A heterosexual man hired by a woman to spy on her husband’s homosexual liaisons becomes seduced by his subject of reconnaissance in Spring Fever, Lou Ye’s artistically uneven, emotionally strained but at times sullenly poetic depiction of a sexually confused love pentangle. The first half intriguingly depicts the characters’ various stages of secrecy, denial and bewilderment. However, the second half lapses into dramatic impasses as Lou gets distracted by pretentious literary allusions.Lou’s treatment of a supposedly taboo subject in China and its particular social context neither shocks nor surpasses seminal works like Lan Yu and East Palace, West Palace. The sex scenes, duskily lit in Lou’s characteristic style, and shot with a foggy, grainy texture, are a tame shadow of China’s cult queer auteur Cui Zi’en’s underground homo-erotica.Compared with his half-baked attempt at fusing personal sexuality with political history (Tiananmen Square) in Summer Palace, this film is a considerable improvement as it generates intensity through the extreme intimacy among its minimalist cast (accentuated by restless closeups and deliberately asymmetrical compositions) while offsetting them against an authentic social backdrop.

Maggie Lee, The Hollywood Reporter

Borrowing from stories from the 1920s from gifted Chinese author Yu Dafu, director Lou Ye, aided by Zeng Jian’s astonishing camerawork, manages to hit a poignant note with floral imagery in Spring Fever.Lou Ye does delve successfully into more universal subjects such as loyalty, betrayal, and obsession, but an overall triteness undermines their impact. Like the 19thth-century German philosopher Schopenhauer, Yu Dafu saw weeds in any field of flowers. In spite of the beauty of the movie’s lotuses, Lou Ye conveys the writer’s cynicism.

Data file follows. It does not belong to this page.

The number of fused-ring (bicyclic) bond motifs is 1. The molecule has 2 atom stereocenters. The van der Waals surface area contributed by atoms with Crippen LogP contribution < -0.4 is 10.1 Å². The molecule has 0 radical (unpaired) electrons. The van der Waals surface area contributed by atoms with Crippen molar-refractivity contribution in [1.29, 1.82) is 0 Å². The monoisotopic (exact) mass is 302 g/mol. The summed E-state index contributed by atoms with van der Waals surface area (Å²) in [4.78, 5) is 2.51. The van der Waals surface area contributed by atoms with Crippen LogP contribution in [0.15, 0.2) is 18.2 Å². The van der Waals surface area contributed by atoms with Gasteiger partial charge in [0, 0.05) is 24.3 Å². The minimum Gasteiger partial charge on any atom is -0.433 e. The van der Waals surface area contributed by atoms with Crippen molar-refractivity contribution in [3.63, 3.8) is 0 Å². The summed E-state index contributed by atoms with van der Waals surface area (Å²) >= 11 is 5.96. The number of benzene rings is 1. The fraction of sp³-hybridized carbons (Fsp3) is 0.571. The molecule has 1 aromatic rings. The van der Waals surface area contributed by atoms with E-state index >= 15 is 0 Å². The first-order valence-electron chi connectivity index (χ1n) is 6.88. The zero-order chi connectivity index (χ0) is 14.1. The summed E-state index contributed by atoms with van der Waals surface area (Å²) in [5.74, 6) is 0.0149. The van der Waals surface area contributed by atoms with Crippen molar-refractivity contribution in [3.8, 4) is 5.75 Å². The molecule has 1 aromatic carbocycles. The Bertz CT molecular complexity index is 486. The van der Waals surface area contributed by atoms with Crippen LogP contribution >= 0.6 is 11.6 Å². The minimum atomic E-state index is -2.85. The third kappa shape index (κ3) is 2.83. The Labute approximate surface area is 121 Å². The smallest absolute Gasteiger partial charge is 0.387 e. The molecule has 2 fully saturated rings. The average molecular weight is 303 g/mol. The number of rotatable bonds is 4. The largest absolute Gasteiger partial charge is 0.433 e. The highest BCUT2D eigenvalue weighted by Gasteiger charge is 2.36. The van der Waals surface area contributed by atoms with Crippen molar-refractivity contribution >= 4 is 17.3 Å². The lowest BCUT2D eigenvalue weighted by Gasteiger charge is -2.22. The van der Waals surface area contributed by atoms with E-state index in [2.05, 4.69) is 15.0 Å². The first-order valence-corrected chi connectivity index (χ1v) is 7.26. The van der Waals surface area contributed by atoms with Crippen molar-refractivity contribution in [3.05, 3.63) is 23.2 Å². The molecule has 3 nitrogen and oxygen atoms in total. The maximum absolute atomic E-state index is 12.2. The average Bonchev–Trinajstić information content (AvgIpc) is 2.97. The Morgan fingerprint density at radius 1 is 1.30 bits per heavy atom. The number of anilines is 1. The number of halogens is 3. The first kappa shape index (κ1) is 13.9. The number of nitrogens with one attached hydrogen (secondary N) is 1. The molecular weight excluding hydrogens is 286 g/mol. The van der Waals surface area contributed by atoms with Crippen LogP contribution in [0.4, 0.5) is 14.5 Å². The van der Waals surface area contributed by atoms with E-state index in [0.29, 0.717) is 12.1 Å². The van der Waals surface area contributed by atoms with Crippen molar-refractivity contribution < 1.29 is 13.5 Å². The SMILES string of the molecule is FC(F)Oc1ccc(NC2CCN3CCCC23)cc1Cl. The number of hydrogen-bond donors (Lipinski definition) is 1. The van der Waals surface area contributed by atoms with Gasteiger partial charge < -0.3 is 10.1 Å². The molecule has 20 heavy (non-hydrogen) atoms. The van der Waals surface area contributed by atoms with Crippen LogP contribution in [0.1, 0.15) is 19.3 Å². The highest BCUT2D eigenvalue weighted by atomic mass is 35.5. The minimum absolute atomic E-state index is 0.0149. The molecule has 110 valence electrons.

Howard Feinstein, Screen Daily

There are moments of beauty and happiness along the way, but for the most part this is a not-so-merry-go-round of love and lust, the participants howling at one another and flailing weak fists against hitching chests. Some of it hits home, raw and emotional. Other sequences (a karaoke scene, moony shots of Nanjing) thrum with a tender melancholy. Most of it, though, is boring, nonsensical and off-puttingly convinced of its own worth, with even the rough n tumble f–k scenes sure to arouse yawns. Spring Fever is nowhere near as bad as Lou Ye’s inscrutable 2003 competition entry Purple Butterfly, perhaps, but it’s also nowhere near as good as his acclaimed Suzhou River (2000), a far more engaging film concerned with the same themes – identity, desire, loneliness.

Jamie Graham, Total Film

I think there’s meant to be a tender love story buried somewhere in all this remote melodrama, but none of the five major characters makes the slightest impression; when one eventually commits suicide, you get the sense it’s mostly just a means of getting the hell out of this boring movie.

Mike D’Angelo, The A.V. Club

Lou, helped by Zeng Jian’s striking camerawork, captures very well the mood of drift and fragmentation in modern-day urban China. Compelling and messy in equal measure, it’s a cine-letter to the future.

Sukhdev Sandhu, Daily Telegraph

While Lou Ye does valiantly attempt to showcase a subsection of mainland Chinese life that’s simply not put on screen, he never raises his characters out of their flatly assigned roles, and some, like Luo Haitao’s girlfriend Li Jing, are really just doleful ciphers, their dramas impossible to invest in, a lot of sound, fury and shower scenes, signifying nothing.

Alison Willmore,